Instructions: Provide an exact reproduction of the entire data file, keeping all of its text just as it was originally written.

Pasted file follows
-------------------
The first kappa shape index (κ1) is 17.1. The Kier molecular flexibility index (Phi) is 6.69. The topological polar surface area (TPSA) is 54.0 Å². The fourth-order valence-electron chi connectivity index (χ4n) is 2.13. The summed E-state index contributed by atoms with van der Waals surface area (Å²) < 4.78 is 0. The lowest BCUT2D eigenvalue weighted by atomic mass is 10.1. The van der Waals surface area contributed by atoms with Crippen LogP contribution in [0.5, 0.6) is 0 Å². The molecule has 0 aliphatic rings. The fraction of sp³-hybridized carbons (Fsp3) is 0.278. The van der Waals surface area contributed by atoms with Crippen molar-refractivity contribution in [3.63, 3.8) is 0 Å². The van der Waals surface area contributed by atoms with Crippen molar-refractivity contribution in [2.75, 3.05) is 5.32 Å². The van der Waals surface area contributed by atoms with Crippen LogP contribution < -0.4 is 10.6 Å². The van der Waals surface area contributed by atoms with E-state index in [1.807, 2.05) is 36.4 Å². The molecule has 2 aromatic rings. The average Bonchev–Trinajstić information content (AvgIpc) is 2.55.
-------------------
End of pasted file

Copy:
The first kappa shape index (κ1) is 17.1. The Kier molecular flexibility index (Phi) is 6.69. The topological polar surface area (TPSA) is 54.0 Å². The fourth-order valence-electron chi connectivity index (χ4n) is 2.13. The summed E-state index contributed by atoms with van der Waals surface area (Å²) < 4.78 is 0. The lowest BCUT2D eigenvalue weighted by atomic mass is 10.1. The van der Waals surface area contributed by atoms with Crippen LogP contribution in [0.5, 0.6) is 0 Å². The molecule has 0 aliphatic rings. The fraction of sp³-hybridized carbons (Fsp3) is 0.278. The van der Waals surface area contributed by atoms with Crippen molar-refractivity contribution in [3.63, 3.8) is 0 Å². The van der Waals surface area contributed by atoms with Crippen molar-refractivity contribution in [2.75, 3.05) is 5.32 Å². The van der Waals surface area contributed by atoms with Crippen LogP contribution < -0.4 is 10.6 Å². The van der Waals surface area contributed by atoms with E-state index in [1.807, 2.05) is 36.4 Å². The molecule has 2 aromatic rings. The average Bonchev–Trinajstić information content (AvgIpc) is 2.55.